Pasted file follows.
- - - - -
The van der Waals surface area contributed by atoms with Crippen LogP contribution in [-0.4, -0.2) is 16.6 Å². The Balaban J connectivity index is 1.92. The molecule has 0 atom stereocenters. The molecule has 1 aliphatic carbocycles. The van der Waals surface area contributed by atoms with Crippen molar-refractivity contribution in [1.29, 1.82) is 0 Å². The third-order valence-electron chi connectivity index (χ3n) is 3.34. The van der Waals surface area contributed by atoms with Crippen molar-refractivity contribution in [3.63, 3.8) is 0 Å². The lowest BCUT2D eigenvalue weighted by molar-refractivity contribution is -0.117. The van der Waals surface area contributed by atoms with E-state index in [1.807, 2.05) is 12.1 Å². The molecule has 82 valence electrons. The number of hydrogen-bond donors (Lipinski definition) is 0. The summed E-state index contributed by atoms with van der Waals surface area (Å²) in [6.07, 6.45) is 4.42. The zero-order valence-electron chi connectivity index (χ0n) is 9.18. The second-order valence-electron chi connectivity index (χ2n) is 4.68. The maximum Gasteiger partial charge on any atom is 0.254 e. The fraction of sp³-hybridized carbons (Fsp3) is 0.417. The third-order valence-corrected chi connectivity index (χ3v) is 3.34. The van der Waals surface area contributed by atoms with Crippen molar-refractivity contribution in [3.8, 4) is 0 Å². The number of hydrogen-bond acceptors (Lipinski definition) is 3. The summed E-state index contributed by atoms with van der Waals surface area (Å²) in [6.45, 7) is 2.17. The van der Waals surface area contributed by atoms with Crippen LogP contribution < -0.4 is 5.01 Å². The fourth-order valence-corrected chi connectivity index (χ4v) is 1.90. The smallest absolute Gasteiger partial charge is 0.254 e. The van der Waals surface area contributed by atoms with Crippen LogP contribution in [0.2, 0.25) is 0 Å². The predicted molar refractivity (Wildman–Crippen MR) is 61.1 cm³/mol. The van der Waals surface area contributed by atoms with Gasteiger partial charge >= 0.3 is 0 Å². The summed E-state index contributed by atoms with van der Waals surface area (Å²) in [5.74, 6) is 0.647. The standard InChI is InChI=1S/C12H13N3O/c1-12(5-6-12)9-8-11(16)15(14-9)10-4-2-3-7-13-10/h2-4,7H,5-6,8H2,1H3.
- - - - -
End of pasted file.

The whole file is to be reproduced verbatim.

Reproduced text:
The van der Waals surface area contributed by atoms with Crippen LogP contribution in [-0.4, -0.2) is 16.6 Å². The Balaban J connectivity index is 1.92. The molecule has 0 atom stereocenters. The molecule has 1 aliphatic carbocycles. The van der Waals surface area contributed by atoms with Crippen molar-refractivity contribution in [1.29, 1.82) is 0 Å². The third-order valence-electron chi connectivity index (χ3n) is 3.34. The van der Waals surface area contributed by atoms with Crippen molar-refractivity contribution in [3.63, 3.8) is 0 Å². The lowest BCUT2D eigenvalue weighted by molar-refractivity contribution is -0.117. The van der Waals surface area contributed by atoms with E-state index in [1.807, 2.05) is 12.1 Å². The molecule has 82 valence electrons. The number of hydrogen-bond donors (Lipinski definition) is 0. The summed E-state index contributed by atoms with van der Waals surface area (Å²) in [6.07, 6.45) is 4.42. The zero-order valence-electron chi connectivity index (χ0n) is 9.18. The second-order valence-electron chi connectivity index (χ2n) is 4.68. The maximum Gasteiger partial charge on any atom is 0.254 e. The fraction of sp³-hybridized carbons (Fsp3) is 0.417. The third-order valence-corrected chi connectivity index (χ3v) is 3.34. The van der Waals surface area contributed by atoms with Crippen molar-refractivity contribution in [3.8, 4) is 0 Å². The number of hydrogen-bond acceptors (Lipinski definition) is 3. The summed E-state index contributed by atoms with van der Waals surface area (Å²) in [6.45, 7) is 2.17. The van der Waals surface area contributed by atoms with Crippen LogP contribution < -0.4 is 5.01 Å². The fourth-order valence-corrected chi connectivity index (χ4v) is 1.90. The smallest absolute Gasteiger partial charge is 0.254 e. The van der Waals surface area contributed by atoms with Crippen LogP contribution in [0.2, 0.25) is 0 Å². The predicted molar refractivity (Wildman–Crippen MR) is 61.1 cm³/mol. The van der Waals surface area contributed by atoms with Gasteiger partial charge >= 0.3 is 0 Å². The summed E-state index contributed by atoms with van der Waals surface area (Å²) in [5.74, 6) is 0.647. The standard InChI is InChI=1S/C12H13N3O/c1-12(5-6-12)9-8-11(16)15(14-9)10-4-2-3-7-13-10/h2-4,7H,5-6,8H2,1H3.